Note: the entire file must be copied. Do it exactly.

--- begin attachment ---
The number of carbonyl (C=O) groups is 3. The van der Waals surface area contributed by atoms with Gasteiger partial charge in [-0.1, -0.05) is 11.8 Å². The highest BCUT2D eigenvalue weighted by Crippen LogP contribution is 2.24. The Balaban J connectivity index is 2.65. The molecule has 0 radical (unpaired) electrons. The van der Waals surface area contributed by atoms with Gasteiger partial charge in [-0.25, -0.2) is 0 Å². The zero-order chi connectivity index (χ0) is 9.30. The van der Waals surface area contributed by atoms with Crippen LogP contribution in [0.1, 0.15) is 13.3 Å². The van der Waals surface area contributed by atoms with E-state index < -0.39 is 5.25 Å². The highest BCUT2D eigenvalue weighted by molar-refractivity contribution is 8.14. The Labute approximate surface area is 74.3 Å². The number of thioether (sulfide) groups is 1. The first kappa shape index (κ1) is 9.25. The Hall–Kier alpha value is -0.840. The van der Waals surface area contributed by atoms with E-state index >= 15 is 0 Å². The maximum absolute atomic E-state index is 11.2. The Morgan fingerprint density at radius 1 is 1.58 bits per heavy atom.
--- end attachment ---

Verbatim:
The number of carbonyl (C=O) groups is 3. The van der Waals surface area contributed by atoms with Gasteiger partial charge in [-0.1, -0.05) is 11.8 Å². The highest BCUT2D eigenvalue weighted by Crippen LogP contribution is 2.24. The Balaban J connectivity index is 2.65. The molecule has 0 radical (unpaired) electrons. The van der Waals surface area contributed by atoms with Gasteiger partial charge in [-0.25, -0.2) is 0 Å². The zero-order chi connectivity index (χ0) is 9.30. The van der Waals surface area contributed by atoms with Crippen LogP contribution in [0.1, 0.15) is 13.3 Å². The van der Waals surface area contributed by atoms with E-state index < -0.39 is 5.25 Å². The highest BCUT2D eigenvalue weighted by molar-refractivity contribution is 8.14. The Labute approximate surface area is 74.3 Å². The number of thioether (sulfide) groups is 1. The first kappa shape index (κ1) is 9.25. The Hall–Kier alpha value is -0.840. The van der Waals surface area contributed by atoms with E-state index >= 15 is 0 Å². The maximum absolute atomic E-state index is 11.2. The Morgan fingerprint density at radius 1 is 1.58 bits per heavy atom.